Tuesday, November 7, 2017

Then and Now: Felts Field (KSFF)

1936 - A Lockheed Electra 10A is shown in front of the Northwest Airlines hangar at Felts Field. This plane later crashed near Kellogg, Idaho in December of 1936 enroute from Missoula to Spokane, killing the two pilots. It is similar to the plane in which pilots Amelia Earhart and Fred Noonan were lost over the Pacific the next year.


Spokane’s Felts Field is one of the oldest municipal, federally recognized airports. The historic airport also played a key role in the development of scheduled passenger service across the country.

Northwest Airways, later Airlines, founded in 1926 in Minnesota as a mail service, had pilots in open-cockpit planes traversing the country carrying mail bags in bad weather and, sometimes, the dark of night. Passenger service started the following year. Following a scandal over how airmail contracts were awarded, Northwest received the U.S. Postal Service northern airmail route in 1933. Spokane became a refueling and repair base, connecting St. Paul and Chicago to Seattle and Portland.

In that era, Northwest used the Ford Trimotor and the Hamilton H-45, carrying 7-14 passengers.

Spokane pilot Nick Mamer, famous for the 1929 nonstop transcontinental flight using mid-air refueling with gas cans and hoses, was hired by NWA. Flying one of the new Lockheed 14 Super Electra aircraft from Seattle to Chicago, Mamer and nine others perished in a crash near Bozeman, Montana, in January 1938. The crash, blamed on poor design of the tail section, halted all flights temporarily until improvements were made. Several tragic NWA crashes helped advance aviation knowledge and spurred new safety technology. An Art Deco-style clock tower near the Felts terminal building has honored Mamer since 1939.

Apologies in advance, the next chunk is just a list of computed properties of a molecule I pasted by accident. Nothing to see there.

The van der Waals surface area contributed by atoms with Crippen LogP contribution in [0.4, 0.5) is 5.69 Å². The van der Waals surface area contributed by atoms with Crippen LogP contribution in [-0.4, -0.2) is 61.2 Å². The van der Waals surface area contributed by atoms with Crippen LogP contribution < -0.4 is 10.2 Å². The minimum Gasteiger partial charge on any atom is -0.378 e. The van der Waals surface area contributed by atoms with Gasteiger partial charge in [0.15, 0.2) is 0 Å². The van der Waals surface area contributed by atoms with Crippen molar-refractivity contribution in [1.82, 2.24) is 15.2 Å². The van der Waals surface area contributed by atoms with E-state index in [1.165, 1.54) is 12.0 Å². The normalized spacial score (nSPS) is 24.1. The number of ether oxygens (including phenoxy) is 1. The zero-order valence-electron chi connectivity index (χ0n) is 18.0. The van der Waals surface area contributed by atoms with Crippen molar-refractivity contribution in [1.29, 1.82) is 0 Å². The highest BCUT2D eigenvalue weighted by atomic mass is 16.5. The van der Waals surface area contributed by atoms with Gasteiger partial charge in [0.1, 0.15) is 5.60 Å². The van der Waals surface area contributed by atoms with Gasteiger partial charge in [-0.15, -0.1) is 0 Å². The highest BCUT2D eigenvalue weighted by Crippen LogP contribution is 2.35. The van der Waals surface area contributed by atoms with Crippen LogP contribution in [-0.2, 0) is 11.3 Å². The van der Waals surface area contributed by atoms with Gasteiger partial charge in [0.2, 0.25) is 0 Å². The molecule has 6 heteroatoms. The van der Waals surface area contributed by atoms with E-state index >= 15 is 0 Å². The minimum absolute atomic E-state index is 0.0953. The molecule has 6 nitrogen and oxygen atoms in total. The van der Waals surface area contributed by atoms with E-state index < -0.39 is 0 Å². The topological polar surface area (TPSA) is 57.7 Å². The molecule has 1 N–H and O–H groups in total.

During World War II, Northwest carried personnel and cargo in the war effort.

Even before the war, Northwest had planned flights to Asia via the “great circle route” over Alaska. Northwest hired celebrity aviators Charles Lindbergh and Amelia Earhart as advisers. When Northwest finally began commercial service to Japan in 1947, the name became Northwest Orient. Around the same time, local operations moved from Felts to Geiger Field, which would later become Spokane International Airport.

Over the next 40 years, Northwest stayed on the cutting edge of new planes and equipment.

Northwest merged with Republic Airlines in 1986 and retired “Orient” from the name. In desperate financial trouble, Northwest merged with Delta Airlines in 2008. Honor Point Military and Aerospace Museum at Felts has an extensive display of NWA memorabilia and Felts Field history.

Story and photos ➤ http://www.spokesman.com

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